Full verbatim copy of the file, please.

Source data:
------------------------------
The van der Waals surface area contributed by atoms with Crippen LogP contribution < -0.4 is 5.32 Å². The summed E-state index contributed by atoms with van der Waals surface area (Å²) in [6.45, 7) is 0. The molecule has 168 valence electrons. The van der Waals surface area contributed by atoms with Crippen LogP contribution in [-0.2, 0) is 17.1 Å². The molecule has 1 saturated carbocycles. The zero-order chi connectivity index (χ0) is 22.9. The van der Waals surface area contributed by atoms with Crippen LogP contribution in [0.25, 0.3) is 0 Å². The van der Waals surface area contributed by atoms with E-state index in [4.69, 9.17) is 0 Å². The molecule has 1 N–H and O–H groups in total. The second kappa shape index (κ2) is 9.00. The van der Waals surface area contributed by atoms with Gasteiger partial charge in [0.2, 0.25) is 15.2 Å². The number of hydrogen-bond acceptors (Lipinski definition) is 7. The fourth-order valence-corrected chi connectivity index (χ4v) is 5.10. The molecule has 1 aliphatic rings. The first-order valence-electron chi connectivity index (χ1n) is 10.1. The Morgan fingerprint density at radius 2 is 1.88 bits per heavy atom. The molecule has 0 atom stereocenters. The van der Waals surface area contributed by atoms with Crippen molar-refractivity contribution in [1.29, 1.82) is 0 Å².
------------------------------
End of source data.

The van der Waals surface area contributed by atoms with Crippen LogP contribution < -0.4 is 5.32 Å². The summed E-state index contributed by atoms with van der Waals surface area (Å²) in [6.45, 7) is 0. The molecule has 168 valence electrons. The van der Waals surface area contributed by atoms with Crippen LogP contribution in [-0.2, 0) is 17.1 Å². The molecule has 1 saturated carbocycles. The zero-order chi connectivity index (χ0) is 22.9. The van der Waals surface area contributed by atoms with Crippen LogP contribution in [0.25, 0.3) is 0 Å². The van der Waals surface area contributed by atoms with E-state index in [4.69, 9.17) is 0 Å². The molecule has 1 N–H and O–H groups in total. The second kappa shape index (κ2) is 9.00. The van der Waals surface area contributed by atoms with Gasteiger partial charge in [0.2, 0.25) is 15.2 Å². The number of hydrogen-bond acceptors (Lipinski definition) is 7. The fourth-order valence-corrected chi connectivity index (χ4v) is 5.10. The molecule has 1 aliphatic rings. The first-order valence-electron chi connectivity index (χ1n) is 10.1. The Morgan fingerprint density at radius 2 is 1.88 bits per heavy atom. The molecule has 0 atom stereocenters. The van der Waals surface area contributed by atoms with Crippen molar-refractivity contribution in [1.29, 1.82) is 0 Å².